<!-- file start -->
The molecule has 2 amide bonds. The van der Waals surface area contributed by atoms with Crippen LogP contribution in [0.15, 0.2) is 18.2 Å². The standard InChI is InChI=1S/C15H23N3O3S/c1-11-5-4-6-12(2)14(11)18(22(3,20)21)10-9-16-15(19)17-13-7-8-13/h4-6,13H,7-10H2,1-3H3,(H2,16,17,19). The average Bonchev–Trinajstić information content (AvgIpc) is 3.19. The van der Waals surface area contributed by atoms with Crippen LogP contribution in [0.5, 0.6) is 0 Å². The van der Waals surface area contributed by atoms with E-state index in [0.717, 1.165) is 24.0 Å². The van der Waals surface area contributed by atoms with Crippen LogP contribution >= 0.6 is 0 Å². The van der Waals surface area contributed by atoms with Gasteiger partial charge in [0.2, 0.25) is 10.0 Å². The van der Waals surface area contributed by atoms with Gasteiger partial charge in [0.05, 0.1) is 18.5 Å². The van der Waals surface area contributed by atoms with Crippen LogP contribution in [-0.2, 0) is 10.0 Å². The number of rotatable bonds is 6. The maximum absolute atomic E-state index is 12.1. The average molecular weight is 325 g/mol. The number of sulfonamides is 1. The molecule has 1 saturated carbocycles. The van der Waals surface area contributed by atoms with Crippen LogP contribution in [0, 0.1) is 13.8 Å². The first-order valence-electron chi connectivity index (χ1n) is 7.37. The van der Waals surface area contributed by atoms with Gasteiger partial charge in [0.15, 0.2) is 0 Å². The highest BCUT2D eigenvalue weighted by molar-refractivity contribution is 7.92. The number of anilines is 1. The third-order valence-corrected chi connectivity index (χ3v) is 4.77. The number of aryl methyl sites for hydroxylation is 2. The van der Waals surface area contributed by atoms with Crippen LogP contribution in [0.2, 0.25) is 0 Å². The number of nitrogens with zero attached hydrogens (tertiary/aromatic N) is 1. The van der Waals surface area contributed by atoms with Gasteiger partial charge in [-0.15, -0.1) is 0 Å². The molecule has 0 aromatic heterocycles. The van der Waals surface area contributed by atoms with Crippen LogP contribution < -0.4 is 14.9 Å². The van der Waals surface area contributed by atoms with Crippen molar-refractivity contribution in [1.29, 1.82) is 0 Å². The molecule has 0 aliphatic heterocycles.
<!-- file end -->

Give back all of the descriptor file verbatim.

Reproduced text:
The molecule has 2 amide bonds. The van der Waals surface area contributed by atoms with Crippen LogP contribution in [0.15, 0.2) is 18.2 Å². The standard InChI is InChI=1S/C15H23N3O3S/c1-11-5-4-6-12(2)14(11)18(22(3,20)21)10-9-16-15(19)17-13-7-8-13/h4-6,13H,7-10H2,1-3H3,(H2,16,17,19). The average Bonchev–Trinajstić information content (AvgIpc) is 3.19. The van der Waals surface area contributed by atoms with Crippen LogP contribution in [0.5, 0.6) is 0 Å². The van der Waals surface area contributed by atoms with E-state index in [0.717, 1.165) is 24.0 Å². The van der Waals surface area contributed by atoms with Crippen LogP contribution >= 0.6 is 0 Å². The van der Waals surface area contributed by atoms with Gasteiger partial charge in [0.2, 0.25) is 10.0 Å². The van der Waals surface area contributed by atoms with Gasteiger partial charge in [0.05, 0.1) is 18.5 Å². The van der Waals surface area contributed by atoms with Crippen LogP contribution in [-0.2, 0) is 10.0 Å². The number of rotatable bonds is 6. The maximum absolute atomic E-state index is 12.1. The average molecular weight is 325 g/mol. The number of sulfonamides is 1. The molecule has 1 saturated carbocycles. The van der Waals surface area contributed by atoms with Crippen LogP contribution in [0, 0.1) is 13.8 Å². The first-order valence-electron chi connectivity index (χ1n) is 7.37. The van der Waals surface area contributed by atoms with Gasteiger partial charge in [0.15, 0.2) is 0 Å². The highest BCUT2D eigenvalue weighted by molar-refractivity contribution is 7.92. The number of anilines is 1. The third-order valence-corrected chi connectivity index (χ3v) is 4.77. The number of aryl methyl sites for hydroxylation is 2. The van der Waals surface area contributed by atoms with Crippen LogP contribution in [0.2, 0.25) is 0 Å². The number of nitrogens with zero attached hydrogens (tertiary/aromatic N) is 1. The van der Waals surface area contributed by atoms with Gasteiger partial charge in [-0.15, -0.1) is 0 Å². The molecule has 0 aromatic heterocycles. The van der Waals surface area contributed by atoms with Crippen LogP contribution < -0.4 is 14.9 Å². The van der Waals surface area contributed by atoms with Crippen molar-refractivity contribution in [1.29, 1.82) is 0 Å². The molecule has 0 aliphatic heterocycles.